Flies of all colours, shapes and sizes can be found in the Cairns Botanic Gardens. Probably not everybody’s favourite animal but flies are very important to the environment as they are decomposers of plant and animal matter as well as being pollinators for many species of plants. Flies are in the order Diptera and are found on every continent except Antarctica. Diptera are a huge order, with an estimate of over a million species across a number of families including various Crane flies, Mosquitoes, House flies, Horse flies and Blow flies. True flies are distinct from other flying insects as they only have one pair of wings.
The fascinating thing about flies is their incredibly sophisticated eyes. With most fly species, their eyes make up the majority of the head and are often a kaleidoscope of interesting colours and patterns. It gives the fly their incredible ability to escape predators as they have almost 360 degree vision.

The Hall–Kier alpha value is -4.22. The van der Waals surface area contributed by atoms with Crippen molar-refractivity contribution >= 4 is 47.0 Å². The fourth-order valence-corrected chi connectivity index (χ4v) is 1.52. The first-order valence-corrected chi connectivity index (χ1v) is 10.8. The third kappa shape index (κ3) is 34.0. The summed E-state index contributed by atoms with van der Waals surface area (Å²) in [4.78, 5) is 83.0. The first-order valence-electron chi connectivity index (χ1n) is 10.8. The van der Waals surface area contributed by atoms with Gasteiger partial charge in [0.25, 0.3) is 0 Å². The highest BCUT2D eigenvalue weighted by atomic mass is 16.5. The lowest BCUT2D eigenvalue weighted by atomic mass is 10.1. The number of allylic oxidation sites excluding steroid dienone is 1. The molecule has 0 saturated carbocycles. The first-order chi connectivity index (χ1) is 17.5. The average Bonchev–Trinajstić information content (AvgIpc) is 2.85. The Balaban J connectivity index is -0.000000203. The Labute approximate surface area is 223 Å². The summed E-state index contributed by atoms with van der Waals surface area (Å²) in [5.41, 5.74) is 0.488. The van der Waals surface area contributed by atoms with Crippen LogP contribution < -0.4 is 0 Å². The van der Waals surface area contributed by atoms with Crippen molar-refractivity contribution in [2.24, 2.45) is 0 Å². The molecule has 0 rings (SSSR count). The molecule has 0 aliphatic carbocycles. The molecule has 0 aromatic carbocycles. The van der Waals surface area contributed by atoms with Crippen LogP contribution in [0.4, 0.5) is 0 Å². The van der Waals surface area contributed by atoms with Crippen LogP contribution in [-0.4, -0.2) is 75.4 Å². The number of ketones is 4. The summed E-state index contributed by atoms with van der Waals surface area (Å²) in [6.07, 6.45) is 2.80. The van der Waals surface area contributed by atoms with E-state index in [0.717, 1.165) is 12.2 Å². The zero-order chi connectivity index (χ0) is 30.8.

In this edition of Buggin with Bridgey, I’ll be selecting some of the more fascinating and commonly seen species that can be found in the Wet Tropics as well as the Cairns Botanic Gardens.
Large Green Long Legged Fly (Chrysosoma leucopogon)
This species can be regularly seen throughout the Cairns Botanic Gardens zipping between the top surfaces of large round leaves. They are tricky little things to photograph as they are quite skitzy. With their absolutely stunning metallic body, you could easily imagine these little flies as futuristic robotic drones. There are also a lot of other species in this family, some coloured orange, red and a lot of other green variations.